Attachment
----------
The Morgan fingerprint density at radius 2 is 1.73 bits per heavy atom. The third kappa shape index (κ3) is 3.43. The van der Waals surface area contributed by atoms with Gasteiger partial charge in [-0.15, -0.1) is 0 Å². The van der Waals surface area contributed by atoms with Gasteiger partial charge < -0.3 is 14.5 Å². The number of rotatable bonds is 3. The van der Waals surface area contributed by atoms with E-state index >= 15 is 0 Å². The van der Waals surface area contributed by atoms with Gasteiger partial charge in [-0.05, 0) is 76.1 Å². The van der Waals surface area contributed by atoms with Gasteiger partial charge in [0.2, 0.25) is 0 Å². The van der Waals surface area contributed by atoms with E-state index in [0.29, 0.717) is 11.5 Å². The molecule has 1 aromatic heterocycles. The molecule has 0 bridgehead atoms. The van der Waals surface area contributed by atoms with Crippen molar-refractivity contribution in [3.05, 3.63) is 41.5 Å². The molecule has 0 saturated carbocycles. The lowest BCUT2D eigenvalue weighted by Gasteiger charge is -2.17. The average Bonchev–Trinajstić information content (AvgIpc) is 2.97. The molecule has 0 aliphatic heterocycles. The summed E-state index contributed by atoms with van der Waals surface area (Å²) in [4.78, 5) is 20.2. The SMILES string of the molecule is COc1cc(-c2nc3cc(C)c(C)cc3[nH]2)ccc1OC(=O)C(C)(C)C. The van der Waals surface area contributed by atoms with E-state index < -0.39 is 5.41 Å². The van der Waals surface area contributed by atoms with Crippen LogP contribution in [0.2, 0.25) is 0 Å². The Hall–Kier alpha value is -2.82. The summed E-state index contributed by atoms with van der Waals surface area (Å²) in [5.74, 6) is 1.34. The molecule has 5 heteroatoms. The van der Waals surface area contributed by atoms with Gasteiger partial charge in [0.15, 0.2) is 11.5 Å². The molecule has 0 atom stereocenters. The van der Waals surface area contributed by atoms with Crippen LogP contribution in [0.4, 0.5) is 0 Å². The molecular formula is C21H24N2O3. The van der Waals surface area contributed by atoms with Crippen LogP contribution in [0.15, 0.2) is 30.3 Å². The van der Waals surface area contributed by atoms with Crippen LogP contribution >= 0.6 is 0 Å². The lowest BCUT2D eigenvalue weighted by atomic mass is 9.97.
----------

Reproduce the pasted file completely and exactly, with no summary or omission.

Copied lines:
The Morgan fingerprint density at radius 2 is 1.73 bits per heavy atom. The third kappa shape index (κ3) is 3.43. The van der Waals surface area contributed by atoms with Gasteiger partial charge in [-0.15, -0.1) is 0 Å². The van der Waals surface area contributed by atoms with Gasteiger partial charge < -0.3 is 14.5 Å². The number of rotatable bonds is 3. The van der Waals surface area contributed by atoms with E-state index >= 15 is 0 Å². The van der Waals surface area contributed by atoms with Gasteiger partial charge in [-0.05, 0) is 76.1 Å². The van der Waals surface area contributed by atoms with Gasteiger partial charge in [0.2, 0.25) is 0 Å². The van der Waals surface area contributed by atoms with E-state index in [0.29, 0.717) is 11.5 Å². The molecule has 1 aromatic heterocycles. The molecule has 0 bridgehead atoms. The van der Waals surface area contributed by atoms with Crippen molar-refractivity contribution in [3.05, 3.63) is 41.5 Å². The molecule has 0 saturated carbocycles. The lowest BCUT2D eigenvalue weighted by Gasteiger charge is -2.17. The average Bonchev–Trinajstić information content (AvgIpc) is 2.97. The molecule has 0 aliphatic heterocycles. The summed E-state index contributed by atoms with van der Waals surface area (Å²) in [4.78, 5) is 20.2. The SMILES string of the molecule is COc1cc(-c2nc3cc(C)c(C)cc3[nH]2)ccc1OC(=O)C(C)(C)C. The van der Waals surface area contributed by atoms with E-state index < -0.39 is 5.41 Å². The van der Waals surface area contributed by atoms with Crippen LogP contribution in [0.2, 0.25) is 0 Å². The Hall–Kier alpha value is -2.82. The summed E-state index contributed by atoms with van der Waals surface area (Å²) in [5.74, 6) is 1.34. The molecule has 5 heteroatoms. The van der Waals surface area contributed by atoms with Gasteiger partial charge in [0.15, 0.2) is 11.5 Å². The molecule has 0 atom stereocenters. The van der Waals surface area contributed by atoms with Crippen LogP contribution in [0.4, 0.5) is 0 Å². The molecular formula is C21H24N2O3. The van der Waals surface area contributed by atoms with Crippen LogP contribution in [0.15, 0.2) is 30.3 Å². The van der Waals surface area contributed by atoms with Crippen LogP contribution >= 0.6 is 0 Å². The lowest BCUT2D eigenvalue weighted by atomic mass is 9.97.